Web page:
In Season:  Beyond Flex 21, the conferences will also propose that every student playing a sport have at least one day a week free from sports, including travel, during the season.  While current rules require one day a week off, teams may currently use travel days to meet that requirement.  The new proposal would recognize that individual circumstances may require a flexible approach in the application of this proposal, but is intended to provide student-athletes with more time away from athletic activities (e.g., travel delays, etc.).


Overnight:  In addition, students would have a consecutive eight-hour block of free time overnight, between the hours of 9:00pm and 6:00am.


For example, if a women’s rowing team schedules a 5:30am workout, the team must cease all required athletic activities by 9:30pm the evening before the morning workout.  If a team has a 6:00am workout scheduled, all athletic activities would have had to end by 10:00pm the night before.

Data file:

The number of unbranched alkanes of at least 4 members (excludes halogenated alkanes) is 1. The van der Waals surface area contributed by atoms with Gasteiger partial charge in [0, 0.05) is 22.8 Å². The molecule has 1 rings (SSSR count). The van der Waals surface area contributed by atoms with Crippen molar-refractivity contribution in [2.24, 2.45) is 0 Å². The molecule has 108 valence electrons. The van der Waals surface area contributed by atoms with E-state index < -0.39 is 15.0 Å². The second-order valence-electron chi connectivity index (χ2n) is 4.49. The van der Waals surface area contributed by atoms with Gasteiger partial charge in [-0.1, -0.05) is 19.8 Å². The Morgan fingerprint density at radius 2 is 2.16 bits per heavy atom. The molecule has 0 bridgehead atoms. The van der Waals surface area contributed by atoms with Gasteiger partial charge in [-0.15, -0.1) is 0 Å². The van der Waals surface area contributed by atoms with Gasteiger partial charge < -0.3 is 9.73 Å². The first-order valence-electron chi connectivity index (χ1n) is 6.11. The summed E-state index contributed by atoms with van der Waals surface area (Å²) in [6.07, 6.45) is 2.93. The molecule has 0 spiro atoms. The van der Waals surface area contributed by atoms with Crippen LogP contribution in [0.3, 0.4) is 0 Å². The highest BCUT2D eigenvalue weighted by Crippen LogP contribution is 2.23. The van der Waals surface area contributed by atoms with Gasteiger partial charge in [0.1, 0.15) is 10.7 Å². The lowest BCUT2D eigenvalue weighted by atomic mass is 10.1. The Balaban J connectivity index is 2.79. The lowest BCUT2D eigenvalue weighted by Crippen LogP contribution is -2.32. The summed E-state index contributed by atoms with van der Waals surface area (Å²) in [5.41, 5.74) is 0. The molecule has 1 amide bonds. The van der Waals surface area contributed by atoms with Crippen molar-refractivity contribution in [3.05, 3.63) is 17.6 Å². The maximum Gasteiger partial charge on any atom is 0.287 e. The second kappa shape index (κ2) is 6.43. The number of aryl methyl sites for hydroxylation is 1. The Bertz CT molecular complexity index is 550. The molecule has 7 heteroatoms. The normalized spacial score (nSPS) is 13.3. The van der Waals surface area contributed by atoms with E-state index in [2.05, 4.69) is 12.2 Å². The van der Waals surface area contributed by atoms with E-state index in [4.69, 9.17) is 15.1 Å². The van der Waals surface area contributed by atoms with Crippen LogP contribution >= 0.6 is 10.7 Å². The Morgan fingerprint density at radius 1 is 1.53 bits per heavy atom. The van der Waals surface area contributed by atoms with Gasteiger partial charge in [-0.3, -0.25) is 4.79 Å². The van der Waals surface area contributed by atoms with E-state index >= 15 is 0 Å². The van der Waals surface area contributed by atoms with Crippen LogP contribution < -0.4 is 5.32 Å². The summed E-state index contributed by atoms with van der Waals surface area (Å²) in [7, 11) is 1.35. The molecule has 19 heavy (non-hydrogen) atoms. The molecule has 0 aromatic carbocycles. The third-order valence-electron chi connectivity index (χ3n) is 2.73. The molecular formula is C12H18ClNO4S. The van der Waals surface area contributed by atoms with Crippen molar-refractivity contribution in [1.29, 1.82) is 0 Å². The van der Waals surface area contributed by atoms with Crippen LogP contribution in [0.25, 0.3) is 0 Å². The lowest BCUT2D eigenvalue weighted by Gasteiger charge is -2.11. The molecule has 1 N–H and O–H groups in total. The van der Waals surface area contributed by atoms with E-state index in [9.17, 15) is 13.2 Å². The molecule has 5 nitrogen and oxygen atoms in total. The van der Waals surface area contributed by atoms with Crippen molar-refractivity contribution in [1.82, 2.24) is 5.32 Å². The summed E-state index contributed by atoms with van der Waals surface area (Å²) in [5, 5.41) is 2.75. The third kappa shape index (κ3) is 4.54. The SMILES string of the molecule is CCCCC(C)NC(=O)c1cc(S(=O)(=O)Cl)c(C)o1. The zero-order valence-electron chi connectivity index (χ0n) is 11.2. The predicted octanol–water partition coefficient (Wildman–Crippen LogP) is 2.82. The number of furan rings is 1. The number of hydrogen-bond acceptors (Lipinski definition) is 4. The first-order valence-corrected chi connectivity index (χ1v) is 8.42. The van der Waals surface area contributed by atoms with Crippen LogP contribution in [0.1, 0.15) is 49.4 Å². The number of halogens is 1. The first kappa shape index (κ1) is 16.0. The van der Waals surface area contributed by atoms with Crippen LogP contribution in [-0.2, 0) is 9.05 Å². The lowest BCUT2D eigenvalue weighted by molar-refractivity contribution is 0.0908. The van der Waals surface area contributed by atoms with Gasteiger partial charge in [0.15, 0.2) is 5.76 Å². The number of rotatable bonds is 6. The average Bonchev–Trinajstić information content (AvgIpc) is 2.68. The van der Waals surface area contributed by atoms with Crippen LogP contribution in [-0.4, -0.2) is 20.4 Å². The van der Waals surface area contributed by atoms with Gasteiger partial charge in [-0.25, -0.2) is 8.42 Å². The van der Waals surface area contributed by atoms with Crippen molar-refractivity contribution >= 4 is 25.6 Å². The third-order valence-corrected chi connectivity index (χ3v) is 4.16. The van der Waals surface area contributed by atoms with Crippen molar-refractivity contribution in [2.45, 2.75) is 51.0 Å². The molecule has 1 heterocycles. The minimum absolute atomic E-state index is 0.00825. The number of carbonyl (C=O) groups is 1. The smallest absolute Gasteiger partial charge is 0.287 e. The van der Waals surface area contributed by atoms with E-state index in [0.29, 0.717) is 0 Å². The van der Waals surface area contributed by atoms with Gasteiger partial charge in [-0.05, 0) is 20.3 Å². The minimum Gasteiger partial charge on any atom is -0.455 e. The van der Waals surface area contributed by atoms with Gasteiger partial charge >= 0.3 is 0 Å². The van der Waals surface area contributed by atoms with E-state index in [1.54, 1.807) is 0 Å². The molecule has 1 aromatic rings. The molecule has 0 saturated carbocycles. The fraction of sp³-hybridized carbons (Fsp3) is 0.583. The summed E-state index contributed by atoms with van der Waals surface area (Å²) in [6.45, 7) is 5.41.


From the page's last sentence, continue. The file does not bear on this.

In order to implement these proposed changes, head coaches and athletic directors will be required to work with the students on a plan so all parties are aware of anticipated time that will be committed to athletically related activities.  The definition of “required athletic activities” is intended to be broader than the currently countable hours which includes activities such as practice, games, and conditioning. For example, this expanded definition would include, but not be limited to activities such as media requirements and mandatory community service.


“We heard from our students that they would like more certainty in their schedules in order to engage in other activities,” the commissioners said.  “We recognize there will need to be a level of flexibility and reasonableness in carrying out these changes, especially with regard to travel, but students deserve time off and we want athletic departments to work in a sensible and appropriate way to provide it.  We want administrators to have some degree of flexibility in implementing these rules, but they must be mindful that rest is important to a student’s health, in addition to their athletic and academic performance.”


These proposals represent an agreement in concept by the membership in each Autonomy 5 conference, noting that each conference retains the right to pursue additional changes if they see fit.  Formal proposals will need to be submitted to the NCAA at a later date in order to be considered at the January 2017 NCAA convention at which time they would be voted upon.



Segment Current Rule Proposed Changes
In Season ·         No countable athletically related activities during one calendar day per week